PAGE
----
In the writing class I teach at Keuka College, we are reading the “classic” essay, “Is Google Making Us Stupid” written by Nicholas Carr in 2008 (which already feels like eons ago.)
Looking at how the Internet shapes reading and writing practices, Carr covers terrain and ideas echoed by many social critics (using google as shorthand for the whole digital world).
Using himself as a case in point, Carr laments our shortening attention span and decline of the long narrative:
Immersing myself in a book or a lengthy article used to be easy. My mind would get caught up in the narrative or the turns of the argument, and I’d spend hours strolling through long stretches of prose. That’s rarely the case anymore.
Describing the experience of his fellow bloggers and literary types, Carr says the more they use the Web, the more they have to fight to stay focused on long pieces of writing. Bruce Freidman, University of Michigan Medical School faculty member who blogs about computers and medicine, put the phenomenon bluntly if not succinctly:
I can’t read War and Peace anymore. I’ve lost the ability to do that. Even a blog post of more than three or four paragraphs is too much to absorb. I skim it.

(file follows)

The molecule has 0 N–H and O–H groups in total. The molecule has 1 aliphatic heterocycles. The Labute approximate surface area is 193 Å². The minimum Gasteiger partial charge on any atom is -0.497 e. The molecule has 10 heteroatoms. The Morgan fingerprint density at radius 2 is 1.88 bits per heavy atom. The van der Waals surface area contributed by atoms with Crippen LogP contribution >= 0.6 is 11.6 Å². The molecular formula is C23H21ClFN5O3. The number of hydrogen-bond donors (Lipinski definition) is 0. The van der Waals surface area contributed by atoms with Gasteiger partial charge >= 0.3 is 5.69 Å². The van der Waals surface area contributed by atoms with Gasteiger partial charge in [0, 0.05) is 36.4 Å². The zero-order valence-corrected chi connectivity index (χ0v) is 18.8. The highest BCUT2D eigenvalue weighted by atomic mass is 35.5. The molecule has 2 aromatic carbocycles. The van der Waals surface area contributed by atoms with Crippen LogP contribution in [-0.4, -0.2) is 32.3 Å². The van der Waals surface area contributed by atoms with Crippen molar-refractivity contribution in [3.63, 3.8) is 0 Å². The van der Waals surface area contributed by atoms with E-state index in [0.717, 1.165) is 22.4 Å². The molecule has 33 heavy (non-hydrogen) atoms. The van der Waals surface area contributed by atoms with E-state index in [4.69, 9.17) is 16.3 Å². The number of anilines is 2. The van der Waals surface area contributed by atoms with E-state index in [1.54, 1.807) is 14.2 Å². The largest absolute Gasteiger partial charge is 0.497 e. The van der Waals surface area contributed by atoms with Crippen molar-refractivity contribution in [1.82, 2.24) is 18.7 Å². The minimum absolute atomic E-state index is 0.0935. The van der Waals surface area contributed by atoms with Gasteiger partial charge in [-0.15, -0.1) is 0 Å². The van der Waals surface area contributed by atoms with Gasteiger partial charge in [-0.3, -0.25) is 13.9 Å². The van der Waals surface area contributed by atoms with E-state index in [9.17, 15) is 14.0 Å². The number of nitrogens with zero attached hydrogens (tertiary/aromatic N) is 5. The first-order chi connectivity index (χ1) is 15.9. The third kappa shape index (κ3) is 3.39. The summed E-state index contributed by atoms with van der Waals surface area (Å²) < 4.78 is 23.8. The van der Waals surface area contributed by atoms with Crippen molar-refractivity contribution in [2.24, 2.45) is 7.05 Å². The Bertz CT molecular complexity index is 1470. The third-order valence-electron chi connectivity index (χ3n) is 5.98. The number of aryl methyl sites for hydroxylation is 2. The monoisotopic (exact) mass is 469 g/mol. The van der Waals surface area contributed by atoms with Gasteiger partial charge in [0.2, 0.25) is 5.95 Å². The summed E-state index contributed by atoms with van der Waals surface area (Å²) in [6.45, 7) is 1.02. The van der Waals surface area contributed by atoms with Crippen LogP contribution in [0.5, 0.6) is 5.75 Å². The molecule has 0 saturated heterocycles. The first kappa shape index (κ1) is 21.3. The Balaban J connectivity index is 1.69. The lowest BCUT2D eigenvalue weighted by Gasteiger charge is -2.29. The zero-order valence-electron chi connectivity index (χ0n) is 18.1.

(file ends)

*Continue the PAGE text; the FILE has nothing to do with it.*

Relatively new to blogging, as I try to entice viewers to choose mine among the dozens of revolving options on the screen, I too feel the need to write short, “quick hit” posts (like this one was supposed to be). Always in my mind is that millennial acronym, TLTR (Too Long To Read).
I have certainly been “guilty” of War and Peace like tomes. How do union teachers teach about unions?, Remembering General Elwell Otis on his Day, June 15th: Rochester’s imperial war hero, What the new East will and will not be
Interestingly, the shortest post was actually written as a group in real time during an earlier Keuka class. Anticipating the Ferguson verdict
The teacher in me offers an extra credit assignment. Read the essay, comment, and join the conversation with our class. Is Google making us stupid?